A delusion under which most Israelis live lets them invent vacuous excuses based on the virtual reality they’ve built for themselves. According to this fallacy, the State of Israel only controls its own citizens, most of them Jewish of course, but nobody counts the millions of other subjects who fall under its control at least as much, maybe more. They’re invisible.
- Israel is already a binational state, and has been for a long time
- The single-state solution is already here
- Is this not apartheid?
That’s the only way one can argue comfortably and learnedly about whether Israel is a Jewish and democratic state. The discussion is a fascinating intellectual one, with only one problem: It has long since lost relevance. A country where about half the subjects aren't Jewish can't be Jewish. If it insists on being Jewish by force, it isn’t democratic.
A state where half the subjects are denied rights can't be democratic. In a state that doesn't intend to change its borders or the nature of its rule, this discussion is merely part of the delusion of perpetually parading around naked but feeling fully clothed.
Two peoples equal in size live under Israeli rule: about 6.3 million Jews and 6.3 million Arabs. Half and half. That’s the outcome of 50 years of life in a binational state, not Jewish and not democratic. To the 1.8 million Arab citizens, you have to add the 2.7 million Palestinians living under direct Israeli rule in the West Bank, and about 1.8 million living under indirect Israeli rule in Gaza.
The fate of all these subjects, from registration at birth to the currency they use and most of their rights, is set in Israel. They are subject to its rule; they are part of the state.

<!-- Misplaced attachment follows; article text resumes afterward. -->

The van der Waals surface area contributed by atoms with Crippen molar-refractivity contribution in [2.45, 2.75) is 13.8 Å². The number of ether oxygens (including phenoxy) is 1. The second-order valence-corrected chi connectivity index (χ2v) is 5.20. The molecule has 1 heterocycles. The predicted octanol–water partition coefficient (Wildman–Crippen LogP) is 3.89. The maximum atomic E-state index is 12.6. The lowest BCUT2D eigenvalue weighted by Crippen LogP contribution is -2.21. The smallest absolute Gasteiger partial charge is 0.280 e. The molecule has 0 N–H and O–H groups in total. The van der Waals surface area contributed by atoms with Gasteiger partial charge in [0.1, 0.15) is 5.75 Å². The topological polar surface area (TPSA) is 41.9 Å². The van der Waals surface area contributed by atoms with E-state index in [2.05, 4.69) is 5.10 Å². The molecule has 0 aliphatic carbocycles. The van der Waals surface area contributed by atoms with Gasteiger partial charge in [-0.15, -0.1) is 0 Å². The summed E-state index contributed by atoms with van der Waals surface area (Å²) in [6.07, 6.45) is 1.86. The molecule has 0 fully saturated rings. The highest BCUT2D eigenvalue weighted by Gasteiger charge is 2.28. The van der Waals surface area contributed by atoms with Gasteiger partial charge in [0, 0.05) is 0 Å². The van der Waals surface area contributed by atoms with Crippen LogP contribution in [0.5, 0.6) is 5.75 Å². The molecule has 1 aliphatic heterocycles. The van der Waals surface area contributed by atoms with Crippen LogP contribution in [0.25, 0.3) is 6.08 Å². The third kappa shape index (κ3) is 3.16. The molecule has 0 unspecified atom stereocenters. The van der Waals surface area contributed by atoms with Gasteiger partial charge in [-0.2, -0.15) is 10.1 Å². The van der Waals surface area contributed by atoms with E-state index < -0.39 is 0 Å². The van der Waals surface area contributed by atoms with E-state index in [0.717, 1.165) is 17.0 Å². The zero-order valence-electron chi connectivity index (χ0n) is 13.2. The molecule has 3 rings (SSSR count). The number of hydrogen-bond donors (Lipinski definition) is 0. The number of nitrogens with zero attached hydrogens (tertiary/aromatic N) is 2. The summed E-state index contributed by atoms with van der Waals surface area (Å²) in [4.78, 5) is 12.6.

Israel tries to shake off its Palestinian subjects when it finds it convenient. At night it invades their homes, and by day it claims they aren’t under its control. But you can’t have it both ways. You can’t argue that the Palestinians aren’t an integral part of greater Israel; occupied and dispossessed, but integral.
The fact that this reality was forced on them by the military and that they aren’t part of Israel’s partial democracy doesn’t mean they don’t belong. The Jewish settlers in the West Bank are part of Israel and their Palestinian neighbors aren’t? That can’t be, even if most of Israel’s Jews prefer it.
In a piece this month in Haaretz’s Hebrew edition, when Gadi Taub applauds Jewish democratic Israel, he bases his argument on the Arabs being a “minority” and the enlightened state treating them based on the EU treaty for protecting minorities. It sounds lovely, but it’s completely unreal.
Minorities? Finland’s 5.5 percent Swedish minority, Muslims in France and Australia’s 450,000 aborigines are minorities. But half the population isn’t a “minority.”
The Arabs are only a minority based on false presentations ignoring the existence of most of them. Just as Israeli TV viewing habits are only measured in Jewish households because that’s convenient for the Jews, Taub only counts a small part of the minority because it’s convenient for him. The Palestinians aren’t a minority, they’re half the population. They’re not migrants, they’re locals.
In Haaretz’s Hebrew edition earlier this month, Tzvia Greenfield counts them as Taub does and therefore can sing her praises of Jewish democracy. But Roni Schocken, in his piece, lifts the veneer that covers the state’s contents, which are not Jewish and not democratic.
As the era of the two-state solution draws to a close, and on the eve of the debate’s diversion to the real issue – rights in the binational state that has been in existence for quite some time – it’s time to stop talking about the Palestinians as a minority.
Anyone who wants them to be a minority should have withdrawn from the West Bank long ago. But anyone who wants to keep the West Bank should withdraw from talking about a Jewish majority. There’s no way around that, not even with the help of a thousand articles discussing the wonders of this delusion of Jewish democracy.